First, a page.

Zed goes on a rant

While I am not a Ruby developer, I have to admit I got a kick out of Zed Shaw’s diss on the Ruby on Rails community and consulting companies (Not appropriate for work warning – Zed adds a bit of color to his posting). My first thought was "this is some pretty funny stuff". My second was "this guy had better be an absolute guitar god to get away with this." Ed Van Halen has the right to give someone crap, the lead guitarist of the Bangles is another story.

I personally do not know Zed, so I cannot comment on whether or not he is enough of a rock star to back up his post or if we are observing career suicide in motion. I wish him the best of luck, although I think it would be better for this one to blow over. Whistleblowers, if that is what he is doing, rarely come out as heroes in the long run.

I also know absolutely little about Thoughtworks, the company Zed barbeques in his post, except that Martin Fowler, a pioneer in Agile programming and refactoring (one of my favorite topics), is their "Chief Scientist".

I do agree with Zed that some consulting companies act like pimps. But, if the company is completely screwing their clients, they generally will not last too long (have seen quite a few tank in the past five years). You can only sell a streetwalker as a high class escort for so long before the johns stop calling your escort service. And, I agree with his list of suggestions:

  1. Make sure you have the right to see every resume and interview each consultant they place. Treat them like new hires and don’t let anyone who’s not worth the rate you’re paying on the team.
    Agree with this, but consulting companies worth their salt will allow you to cull through resumes of people who will work on your project before you begin and will allow you to pick a replacement from people on the bench or coming off other assignments.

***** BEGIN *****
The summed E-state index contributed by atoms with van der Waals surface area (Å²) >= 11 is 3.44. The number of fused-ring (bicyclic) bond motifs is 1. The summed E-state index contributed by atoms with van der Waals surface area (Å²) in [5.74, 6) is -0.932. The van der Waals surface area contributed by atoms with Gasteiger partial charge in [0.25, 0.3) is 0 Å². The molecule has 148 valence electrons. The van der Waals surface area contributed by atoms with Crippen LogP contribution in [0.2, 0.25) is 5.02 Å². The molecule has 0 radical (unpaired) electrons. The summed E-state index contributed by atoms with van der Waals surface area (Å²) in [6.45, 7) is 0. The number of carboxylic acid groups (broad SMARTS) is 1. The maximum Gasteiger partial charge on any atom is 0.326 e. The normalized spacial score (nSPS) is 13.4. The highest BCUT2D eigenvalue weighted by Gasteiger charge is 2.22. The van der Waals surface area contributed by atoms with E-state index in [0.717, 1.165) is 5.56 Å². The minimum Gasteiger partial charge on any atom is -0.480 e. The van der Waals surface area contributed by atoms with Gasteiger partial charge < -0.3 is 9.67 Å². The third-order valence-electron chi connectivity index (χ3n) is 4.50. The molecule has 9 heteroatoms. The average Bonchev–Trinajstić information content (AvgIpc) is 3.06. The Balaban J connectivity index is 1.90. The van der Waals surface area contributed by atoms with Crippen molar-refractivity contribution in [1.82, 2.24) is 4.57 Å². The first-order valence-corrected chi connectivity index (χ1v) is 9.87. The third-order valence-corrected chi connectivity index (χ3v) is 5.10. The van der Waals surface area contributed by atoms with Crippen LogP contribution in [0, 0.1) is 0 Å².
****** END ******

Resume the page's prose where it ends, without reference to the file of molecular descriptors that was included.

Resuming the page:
2. Demand a variable rate based on the position of the person and their experience.
    I have not seen a company that charges one rate. I believe they are out there. I have only worked for one full time consulting company (Quilogy) and they would even send lower level devs out on assignment for free when they were benched to get "real world" mentoring. The client would benefit with an extra set of hands for the small price of the more experience dev helping him improve.
  3. Demand that no employees can leave the project to work on another project. These placements have to be for the life of the project or until the employee quits.
    I agree you should not have a revolving door and should have stability. On the other hand, only if the employee quits is a bit heavy handed and states your company can boot, but the employee can’t, even if he decides he hates your project. That is unwise and just asking for a saboteur on the project.
  4. Require that you have the right to have someone replaced if they are not immediately capable. Part of what you’re paying is that a ThoughtWorker should be able to drop in commando style and just start working. The reality is they are usually totally lost anyway.
    Once again, this is a bit unrealistic. I agree with capable (meaning capable of coding at the level you need), but there is a suggestion of immediately productive, as well. Until you understand the business, productive can actually be detrimental.
  5. Seriously consider recruiting one full time employee as a team lead, another as a project manager, and then staff the rest of your team with independent consultants. You’ll find that you get more control and better quality at a lower price.
    I agree that you need someone with a stake in the company in a high level position. In some companies, this could be a team lead, but in others a PM or even business owner is sufficient. It really depends on culture.

Overall, I have found that consulting companies, as a whole, are like any other companies. They have good apples and bad. And, like any other company, most have different levels of proggies, from code monkeys to code gods. And, there are both ethical and unethical companies, just like there are ethical and unethical people.

Perhaps Zed is letting the cat out of the bag and perhaps he is just being a windbag. Only time will tell. I have to admire his cajones to speak out like this, but I also think it comes across as whiny and unprofessional and would make me, if I were a prospective employer, think twice about hiring him.

Peace and Grace,

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